All Gone

All Gone

By Michael Pickard
August 8, 2023

In production

Executive producers Katie Holly and Yvonne Donohoe look back on the making of Irish-New Zealand crime drama The Gone and discuss creating authentic coproductions and upending character stereotypes.

As the global television industry faces crises on multiple fronts, from a commissioning slowdown and rising costs to writers’ and actors’ strikes in the US, international coproductions appear to be back in fashion.

Of course, they have never really gone away, but as focus turns to pooling resources, global team-ups are back on the rise. One upcoming example is The Seed, a Norwegian-German series that sets a crime mystery against the backdrop of a political conspiracy.

Producers eyeing up potential partners for their next international project could also look to the example set by the makers of The Gone, an Irish-New Zealand coproduction that, just to add to the usual logistical concerns, was developed and produced in the wake of the Covid-19 pandemic.

The series stars Irish actor Richard Flood as Theo Richter, a detective who teams up with Kiwi cop Diana Huia (Acushla-Tara Kupe) to find a young Irish couple who have vanished from a rural town on New Zealand’s North Island. In a race against time, the pair must contend with a community’s growing disquiet that the disappearances are linked to a series of historical murders.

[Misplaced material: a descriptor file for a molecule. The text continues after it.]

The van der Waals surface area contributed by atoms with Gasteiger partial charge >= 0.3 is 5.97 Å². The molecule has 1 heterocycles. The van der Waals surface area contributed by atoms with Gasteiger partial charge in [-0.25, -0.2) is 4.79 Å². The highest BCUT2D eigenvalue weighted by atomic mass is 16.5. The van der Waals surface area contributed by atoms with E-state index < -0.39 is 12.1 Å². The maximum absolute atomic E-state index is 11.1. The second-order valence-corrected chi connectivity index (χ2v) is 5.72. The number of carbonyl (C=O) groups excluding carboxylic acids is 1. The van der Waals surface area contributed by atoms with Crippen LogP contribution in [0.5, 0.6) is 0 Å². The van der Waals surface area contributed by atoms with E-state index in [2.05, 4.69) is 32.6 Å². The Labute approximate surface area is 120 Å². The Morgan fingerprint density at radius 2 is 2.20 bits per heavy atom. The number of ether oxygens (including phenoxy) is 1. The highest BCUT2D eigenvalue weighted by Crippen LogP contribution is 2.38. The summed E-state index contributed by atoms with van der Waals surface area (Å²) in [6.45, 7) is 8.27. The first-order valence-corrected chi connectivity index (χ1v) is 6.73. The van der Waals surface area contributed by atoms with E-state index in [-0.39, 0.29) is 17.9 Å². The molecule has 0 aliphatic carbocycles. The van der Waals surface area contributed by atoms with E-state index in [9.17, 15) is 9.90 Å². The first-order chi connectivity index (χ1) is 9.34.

Michelle Fairley, Carolyn Bracken, Liam Carney and Aaron Monaghan star alongside Wayne Hapi, Manu Bennett, Vanessa Rare and Scott Wills in a series that was shot on location in Auckland and Te Aroha, in New Zealand, with further filming in Ireland capital Dublin.

The Gone stars Acushla-Tara Kupe and Richard Flood as a Kiwi cop and Irish detective respectively

Kingfisher Films and Keeper Films (formerly Blinder Pictures) produce the series in association with Southern Light Films, with Ireland’s RTÉ and New Zealand’s TVNZ on board as broadcast partners. Red Arrow Studios International is the distributor.